night for a takeout Chinese dinner date

eaten alone watching reruns in the dark.

And when sleep still won’t come, there’s the

computer screen with the online casino

or the digital illusion of connectivity.

The next day, zombified, you sit

silently through a team meeting in a daze.

Afterward you can’t remember a thing

that was said. And so it goes every day,

for months and years, cards piling up

on the waste pile of detachment until

you’ve run through the deck and what's

left is the black king buried by himself.

After a newspaper career, Eric Chiles began teaching writing and journalism at colleges in eastern Pennsylvania. He is the author of the chapbook "Caught in Between," and his poetry has appeared in Allegro, Blue Collar Review, Chiron Review, Main Street Rag, Plainsongs, Rattle, and elsewhere.

Friday, July 7, 2023

Please Burn Your Acoustic Guitar By JPR

And spare the world being tormented by your ear rape manifestos of relationships you never truly had.

Allow people to drink their coffee in peace.

Nobody ever rocked the house strumming peacefully away.

Sex, drugs & rock n roll songs about Satan; the hippies can all drown in all that peace and love bullshit.

The Renaissance Faire is about as happening as the bingo hall, and even those tossers would tell you to shut the fuck up.

Nobody needs to share their feelings, much like a bathroom mirror doesn't make you a model; it just shows your desperation for attention.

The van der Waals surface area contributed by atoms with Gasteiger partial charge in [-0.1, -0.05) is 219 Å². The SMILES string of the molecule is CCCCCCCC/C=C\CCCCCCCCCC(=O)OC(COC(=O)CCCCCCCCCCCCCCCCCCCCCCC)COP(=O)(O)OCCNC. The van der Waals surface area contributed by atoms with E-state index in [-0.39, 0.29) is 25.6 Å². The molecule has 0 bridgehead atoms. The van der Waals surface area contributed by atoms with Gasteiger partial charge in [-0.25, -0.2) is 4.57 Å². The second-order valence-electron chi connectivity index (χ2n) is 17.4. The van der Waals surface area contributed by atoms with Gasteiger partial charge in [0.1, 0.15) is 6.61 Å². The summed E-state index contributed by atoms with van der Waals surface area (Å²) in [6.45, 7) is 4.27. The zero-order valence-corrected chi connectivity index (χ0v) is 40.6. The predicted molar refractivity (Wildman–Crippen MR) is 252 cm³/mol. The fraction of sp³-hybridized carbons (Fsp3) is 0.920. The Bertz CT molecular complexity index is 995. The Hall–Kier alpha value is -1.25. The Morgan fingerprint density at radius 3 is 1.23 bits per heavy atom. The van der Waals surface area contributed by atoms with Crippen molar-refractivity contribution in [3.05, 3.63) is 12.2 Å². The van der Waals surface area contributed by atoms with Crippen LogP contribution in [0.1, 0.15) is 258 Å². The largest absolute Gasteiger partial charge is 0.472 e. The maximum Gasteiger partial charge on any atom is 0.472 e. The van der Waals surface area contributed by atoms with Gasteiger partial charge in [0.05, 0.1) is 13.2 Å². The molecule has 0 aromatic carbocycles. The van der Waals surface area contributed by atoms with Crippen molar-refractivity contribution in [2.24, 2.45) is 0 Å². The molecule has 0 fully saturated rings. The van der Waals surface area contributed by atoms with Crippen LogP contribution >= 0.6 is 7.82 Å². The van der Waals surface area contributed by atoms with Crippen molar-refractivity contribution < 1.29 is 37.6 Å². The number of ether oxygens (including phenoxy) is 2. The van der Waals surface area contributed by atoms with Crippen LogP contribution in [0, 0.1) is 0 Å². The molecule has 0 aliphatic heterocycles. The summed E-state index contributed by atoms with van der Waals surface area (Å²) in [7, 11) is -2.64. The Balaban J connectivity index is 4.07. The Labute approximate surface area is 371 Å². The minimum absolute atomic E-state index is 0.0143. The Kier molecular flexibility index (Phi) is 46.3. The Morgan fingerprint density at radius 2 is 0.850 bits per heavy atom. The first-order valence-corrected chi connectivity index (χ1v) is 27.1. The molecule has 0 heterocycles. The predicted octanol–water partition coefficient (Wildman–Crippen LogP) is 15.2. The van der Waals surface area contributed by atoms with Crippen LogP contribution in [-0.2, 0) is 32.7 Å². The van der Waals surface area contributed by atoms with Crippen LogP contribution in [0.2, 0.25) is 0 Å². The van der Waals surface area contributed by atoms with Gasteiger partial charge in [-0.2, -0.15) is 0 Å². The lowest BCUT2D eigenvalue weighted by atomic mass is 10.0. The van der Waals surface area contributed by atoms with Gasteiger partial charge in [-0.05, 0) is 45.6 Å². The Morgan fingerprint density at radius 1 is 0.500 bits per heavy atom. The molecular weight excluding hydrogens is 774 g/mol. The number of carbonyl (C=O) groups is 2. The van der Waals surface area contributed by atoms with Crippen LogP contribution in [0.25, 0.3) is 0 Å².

And don't forget to check that background and always make sure to flush.

Because shit stinks, as so does folk music and open mics.

Let's start a fire and burn it all to the ground.

Peace, love, and understanding is the other fucking way.

Welcome to the un-sunny side of the street.

Y’all keep those bullshit and butterflies to yourself, and sincerely,

Fuck off!

JPR holds the bronze medal in competitive couch surfing and lives in a remote basement in an abandoned church somewhere in Romania.

He has been published in The Occultism Quarterly, Screw Magazine, Barely Legal, Tweekers Unhealthy Living Journal,The New Yorker, Better Homes And Gardens, Field And Stream, & The Dope Fiend Daily.

He paused his video game to write this bio.

You're welcome!

Tuesday, July 4, 2023

Ghost by Steven Bruce

To roam a silent sea
reaching far as eyes can see.

To be salt in the blue
lung of Icarus.

To be a forgotten rabbit
in the magician’s black hat.

To be an invitation lost in the post.

To be a mite muscling through
the dust of day-to-day life.

To be a plump callus
on the damp palm of Sisyphus.

To be a feast spoiling in the hall
of some forgotten king.

Steven Bruce is a poet, writer, and award-winning author. His poetry and short stories have appeared in magazines, webzines, and anthologies worldwide. In 2018, he graduated from Teesside University with a Master’s Degree in Creative Writing. He is the recipient of the Literary Titan Golden Book Award, the Firebird Book Award, and the Indies Today Five-star Recommendation Badge.